poetics 3

Bloged in apprenticeship, art, music, worship by rod Wednesday September 27, 2006

In the Old Testament, the message that is preached today was being given to us by poets. We have reduced the poet to the recitation of what we already know while often preachers break down, analyze, codify, lengthen and explain the magic right out of the poetry that was originally given us.
We have developed a cultural paradigm that has a single person standing before a congregation in a one-way dissemination of information, while we allow the poet only to sing songs that everyone already knows. The preacher delivers his message to a quiet congregation who are expected not to interact or participate with him, and the poet is not allowed to sing unless everyone in the congregation is participating.
Four and a half years ago, when I first began leading worship week after week with the same congregation, there was a Deliriou5? lyric that encouraged me greatly, “I’ve got a message to bring – I can’t preach, but I can sing – and me and my brothers here – we’re gonna sing redemption hymns.” I owned that lyric and mourned that as a poet/prophet, I was not expected to teach or preach but to facilitate community in corporate singing. I decided that both were possible at the same time and set about subversively causing the congregation to sing the message to themselves every week. Each week, I brought a message to the congregation, but I brought it to them through their own mouths.
Some never heard the message. They were too distracted by how old and tired, or new and unfamiliar the song was, or how fast or loud or slow or boring, or how high my tenor voice delivered the melody. Others, fewer, caught on. Their attention spans went beyond the authentic cadence and tempo change and introduction to the next song and saw the big picture and how it all worked together to tell a single, specific story. And they sang the story to themselves, and after the preaching was finished, and the blanks were filled in from the sermon outline, and we sang the closing song, they kept singing the message, they kept rehearsing the story and each week the story grew more real and immediate and necessary and deep and personal and it took root and changed us and shaped us and grew us and humbled us. The songs became a part of the story so that even a whistle of a portion of a melody became like the tassels on the robe of a rabbi and called up memory and assurance and promise and hope and truth.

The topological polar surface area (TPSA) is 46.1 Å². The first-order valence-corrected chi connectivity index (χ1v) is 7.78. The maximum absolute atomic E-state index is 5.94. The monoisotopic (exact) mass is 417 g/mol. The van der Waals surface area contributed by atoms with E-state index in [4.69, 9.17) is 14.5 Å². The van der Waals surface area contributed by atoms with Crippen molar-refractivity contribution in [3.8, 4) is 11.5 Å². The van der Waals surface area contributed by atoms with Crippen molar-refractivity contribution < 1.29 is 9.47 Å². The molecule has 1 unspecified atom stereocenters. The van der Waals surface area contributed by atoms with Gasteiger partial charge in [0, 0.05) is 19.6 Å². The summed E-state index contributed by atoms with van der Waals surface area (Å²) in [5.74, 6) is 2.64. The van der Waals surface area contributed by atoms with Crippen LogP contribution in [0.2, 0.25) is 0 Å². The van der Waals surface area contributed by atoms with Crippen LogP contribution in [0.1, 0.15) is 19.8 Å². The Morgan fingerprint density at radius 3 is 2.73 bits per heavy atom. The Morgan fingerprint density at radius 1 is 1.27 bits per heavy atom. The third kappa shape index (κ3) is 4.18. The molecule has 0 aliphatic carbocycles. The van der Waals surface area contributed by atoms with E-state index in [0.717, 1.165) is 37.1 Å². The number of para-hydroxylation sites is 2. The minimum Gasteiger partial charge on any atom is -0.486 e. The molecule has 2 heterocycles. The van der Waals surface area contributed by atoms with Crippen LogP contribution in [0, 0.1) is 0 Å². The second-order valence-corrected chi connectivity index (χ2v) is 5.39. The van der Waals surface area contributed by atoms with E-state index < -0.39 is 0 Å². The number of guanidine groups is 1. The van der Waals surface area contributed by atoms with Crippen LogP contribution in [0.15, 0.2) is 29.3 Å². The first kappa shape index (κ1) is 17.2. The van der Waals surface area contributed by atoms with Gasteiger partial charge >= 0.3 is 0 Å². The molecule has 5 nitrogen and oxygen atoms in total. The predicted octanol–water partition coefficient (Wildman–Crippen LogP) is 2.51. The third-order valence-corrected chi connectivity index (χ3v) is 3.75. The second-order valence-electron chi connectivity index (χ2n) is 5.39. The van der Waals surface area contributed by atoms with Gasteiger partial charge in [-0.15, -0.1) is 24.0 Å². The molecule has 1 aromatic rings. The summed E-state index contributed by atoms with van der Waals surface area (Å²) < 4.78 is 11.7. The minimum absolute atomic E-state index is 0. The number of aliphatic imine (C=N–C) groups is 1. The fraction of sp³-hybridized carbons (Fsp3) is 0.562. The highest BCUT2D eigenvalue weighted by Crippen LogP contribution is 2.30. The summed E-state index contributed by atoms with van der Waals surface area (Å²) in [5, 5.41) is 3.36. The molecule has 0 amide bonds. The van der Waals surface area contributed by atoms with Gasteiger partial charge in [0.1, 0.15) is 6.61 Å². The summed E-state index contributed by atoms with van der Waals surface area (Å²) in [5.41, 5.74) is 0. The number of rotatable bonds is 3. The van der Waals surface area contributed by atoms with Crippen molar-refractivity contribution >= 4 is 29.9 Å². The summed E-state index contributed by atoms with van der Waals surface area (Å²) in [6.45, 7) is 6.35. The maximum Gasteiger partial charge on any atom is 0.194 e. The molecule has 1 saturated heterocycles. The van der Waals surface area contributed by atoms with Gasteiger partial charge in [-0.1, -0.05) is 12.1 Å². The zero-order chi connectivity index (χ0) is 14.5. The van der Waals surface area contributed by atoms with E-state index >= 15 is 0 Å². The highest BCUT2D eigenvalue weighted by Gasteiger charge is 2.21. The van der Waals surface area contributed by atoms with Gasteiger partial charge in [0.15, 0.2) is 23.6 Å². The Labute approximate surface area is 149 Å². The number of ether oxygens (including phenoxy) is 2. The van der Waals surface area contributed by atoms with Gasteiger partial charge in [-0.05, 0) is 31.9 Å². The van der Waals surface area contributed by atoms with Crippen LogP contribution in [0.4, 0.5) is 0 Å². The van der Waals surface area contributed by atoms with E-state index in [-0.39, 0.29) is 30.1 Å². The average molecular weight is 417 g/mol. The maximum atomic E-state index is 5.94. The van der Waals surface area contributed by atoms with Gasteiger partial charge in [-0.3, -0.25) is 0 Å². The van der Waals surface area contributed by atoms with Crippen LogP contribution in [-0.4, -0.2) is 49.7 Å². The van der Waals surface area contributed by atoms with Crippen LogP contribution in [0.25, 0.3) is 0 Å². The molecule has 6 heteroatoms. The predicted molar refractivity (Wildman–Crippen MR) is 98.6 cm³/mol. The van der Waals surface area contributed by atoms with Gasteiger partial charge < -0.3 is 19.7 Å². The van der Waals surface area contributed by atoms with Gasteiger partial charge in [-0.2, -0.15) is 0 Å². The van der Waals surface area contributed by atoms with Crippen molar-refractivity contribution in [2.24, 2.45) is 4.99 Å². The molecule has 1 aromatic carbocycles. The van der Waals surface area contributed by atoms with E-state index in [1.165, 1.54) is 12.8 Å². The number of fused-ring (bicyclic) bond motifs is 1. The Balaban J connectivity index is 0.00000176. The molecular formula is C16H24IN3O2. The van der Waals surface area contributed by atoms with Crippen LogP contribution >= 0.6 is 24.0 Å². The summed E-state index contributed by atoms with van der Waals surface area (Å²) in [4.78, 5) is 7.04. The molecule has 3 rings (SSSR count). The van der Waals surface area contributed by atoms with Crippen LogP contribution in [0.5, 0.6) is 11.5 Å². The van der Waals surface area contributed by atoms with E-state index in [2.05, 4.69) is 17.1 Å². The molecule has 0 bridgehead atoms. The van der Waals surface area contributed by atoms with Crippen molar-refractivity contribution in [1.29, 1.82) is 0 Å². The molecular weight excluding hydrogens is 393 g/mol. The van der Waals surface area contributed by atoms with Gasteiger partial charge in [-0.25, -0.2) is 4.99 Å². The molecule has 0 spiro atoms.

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promise

Bloged in luna see, metaphor by rod Monday September 25, 2006


Harvwax

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mighty rushing gentle breeze

Bloged in apprenticeship, poems, worship by rod Sunday September 24, 2006

From focused attention
Dimmed lights and spots
Practiced moments
Climate controlled

Into the bright light of morning,
and the appearance-wrecking wilds of the outdoors.
My shirt-tail flaps, my skin breathes, and my hair gets knotted.
Blow where you will,